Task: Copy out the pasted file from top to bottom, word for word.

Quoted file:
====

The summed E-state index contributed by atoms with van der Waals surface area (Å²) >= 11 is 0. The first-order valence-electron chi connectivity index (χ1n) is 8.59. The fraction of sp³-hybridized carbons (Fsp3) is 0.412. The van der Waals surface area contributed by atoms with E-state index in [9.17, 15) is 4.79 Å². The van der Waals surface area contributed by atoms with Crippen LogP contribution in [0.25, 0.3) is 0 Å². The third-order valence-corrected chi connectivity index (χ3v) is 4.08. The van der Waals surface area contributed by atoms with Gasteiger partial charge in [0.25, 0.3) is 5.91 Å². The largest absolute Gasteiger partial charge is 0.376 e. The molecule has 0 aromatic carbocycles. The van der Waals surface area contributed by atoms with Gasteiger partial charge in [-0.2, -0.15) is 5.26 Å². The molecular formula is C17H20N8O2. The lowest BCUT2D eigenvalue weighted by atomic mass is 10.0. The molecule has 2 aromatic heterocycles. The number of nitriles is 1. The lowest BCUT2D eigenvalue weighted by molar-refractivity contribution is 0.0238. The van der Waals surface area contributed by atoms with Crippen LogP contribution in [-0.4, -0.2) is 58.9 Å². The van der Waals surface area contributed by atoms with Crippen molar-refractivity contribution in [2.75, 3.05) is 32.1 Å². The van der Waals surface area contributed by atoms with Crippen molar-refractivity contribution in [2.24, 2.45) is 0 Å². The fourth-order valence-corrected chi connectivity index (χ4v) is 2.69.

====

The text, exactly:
The summed E-state index contributed by atoms with van der Waals surface area (Å²) >= 11 is 0. The first-order valence-electron chi connectivity index (χ1n) is 8.59. The fraction of sp³-hybridized carbons (Fsp3) is 0.412. The van der Waals surface area contributed by atoms with E-state index in [9.17, 15) is 4.79 Å². The van der Waals surface area contributed by atoms with Crippen LogP contribution in [0.25, 0.3) is 0 Å². The third-order valence-corrected chi connectivity index (χ3v) is 4.08. The van der Waals surface area contributed by atoms with Gasteiger partial charge in [0.25, 0.3) is 5.91 Å². The largest absolute Gasteiger partial charge is 0.376 e. The molecule has 0 aromatic carbocycles. The van der Waals surface area contributed by atoms with Gasteiger partial charge in [-0.2, -0.15) is 5.26 Å². The molecular formula is C17H20N8O2. The lowest BCUT2D eigenvalue weighted by atomic mass is 10.0. The molecule has 2 aromatic heterocycles. The number of nitriles is 1. The lowest BCUT2D eigenvalue weighted by molar-refractivity contribution is 0.0238. The van der Waals surface area contributed by atoms with Crippen LogP contribution in [-0.4, -0.2) is 58.9 Å². The van der Waals surface area contributed by atoms with Crippen molar-refractivity contribution in [2.75, 3.05) is 32.1 Å². The van der Waals surface area contributed by atoms with Crippen molar-refractivity contribution in [2.24, 2.45) is 0 Å². The fourth-order valence-corrected chi connectivity index (χ4v) is 2.69.